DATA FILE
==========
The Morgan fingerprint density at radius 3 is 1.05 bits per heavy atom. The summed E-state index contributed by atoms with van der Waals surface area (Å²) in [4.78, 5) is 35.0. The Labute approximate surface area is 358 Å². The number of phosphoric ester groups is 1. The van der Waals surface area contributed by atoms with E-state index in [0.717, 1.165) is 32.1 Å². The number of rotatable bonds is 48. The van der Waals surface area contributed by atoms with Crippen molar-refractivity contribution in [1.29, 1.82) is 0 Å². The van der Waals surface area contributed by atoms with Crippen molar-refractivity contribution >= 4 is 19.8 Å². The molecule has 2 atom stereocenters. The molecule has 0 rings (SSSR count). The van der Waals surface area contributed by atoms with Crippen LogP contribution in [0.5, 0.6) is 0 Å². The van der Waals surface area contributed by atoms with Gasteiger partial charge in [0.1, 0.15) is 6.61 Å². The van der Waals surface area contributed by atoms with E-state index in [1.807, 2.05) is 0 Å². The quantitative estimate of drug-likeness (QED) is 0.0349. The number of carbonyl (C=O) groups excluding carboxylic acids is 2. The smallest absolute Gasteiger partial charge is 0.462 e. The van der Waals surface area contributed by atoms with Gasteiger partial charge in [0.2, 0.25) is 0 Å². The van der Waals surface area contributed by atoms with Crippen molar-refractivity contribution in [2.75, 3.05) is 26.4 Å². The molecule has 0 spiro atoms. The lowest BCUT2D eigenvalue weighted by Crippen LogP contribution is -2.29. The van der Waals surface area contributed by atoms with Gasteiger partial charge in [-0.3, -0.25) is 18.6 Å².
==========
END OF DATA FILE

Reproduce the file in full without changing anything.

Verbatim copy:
The Morgan fingerprint density at radius 3 is 1.05 bits per heavy atom. The summed E-state index contributed by atoms with van der Waals surface area (Å²) in [4.78, 5) is 35.0. The Labute approximate surface area is 358 Å². The number of phosphoric ester groups is 1. The van der Waals surface area contributed by atoms with E-state index in [0.717, 1.165) is 32.1 Å². The number of rotatable bonds is 48. The van der Waals surface area contributed by atoms with Crippen molar-refractivity contribution in [1.29, 1.82) is 0 Å². The van der Waals surface area contributed by atoms with Crippen molar-refractivity contribution >= 4 is 19.8 Å². The molecule has 2 atom stereocenters. The molecule has 0 rings (SSSR count). The van der Waals surface area contributed by atoms with Crippen LogP contribution in [0.5, 0.6) is 0 Å². The van der Waals surface area contributed by atoms with Gasteiger partial charge in [0.1, 0.15) is 6.61 Å². The van der Waals surface area contributed by atoms with E-state index in [1.807, 2.05) is 0 Å². The quantitative estimate of drug-likeness (QED) is 0.0349. The number of carbonyl (C=O) groups excluding carboxylic acids is 2. The smallest absolute Gasteiger partial charge is 0.462 e. The van der Waals surface area contributed by atoms with Gasteiger partial charge in [0.2, 0.25) is 0 Å². The van der Waals surface area contributed by atoms with Crippen molar-refractivity contribution in [2.75, 3.05) is 26.4 Å². The molecule has 0 spiro atoms. The lowest BCUT2D eigenvalue weighted by Crippen LogP contribution is -2.29. The van der Waals surface area contributed by atoms with Gasteiger partial charge in [-0.3, -0.25) is 18.6 Å².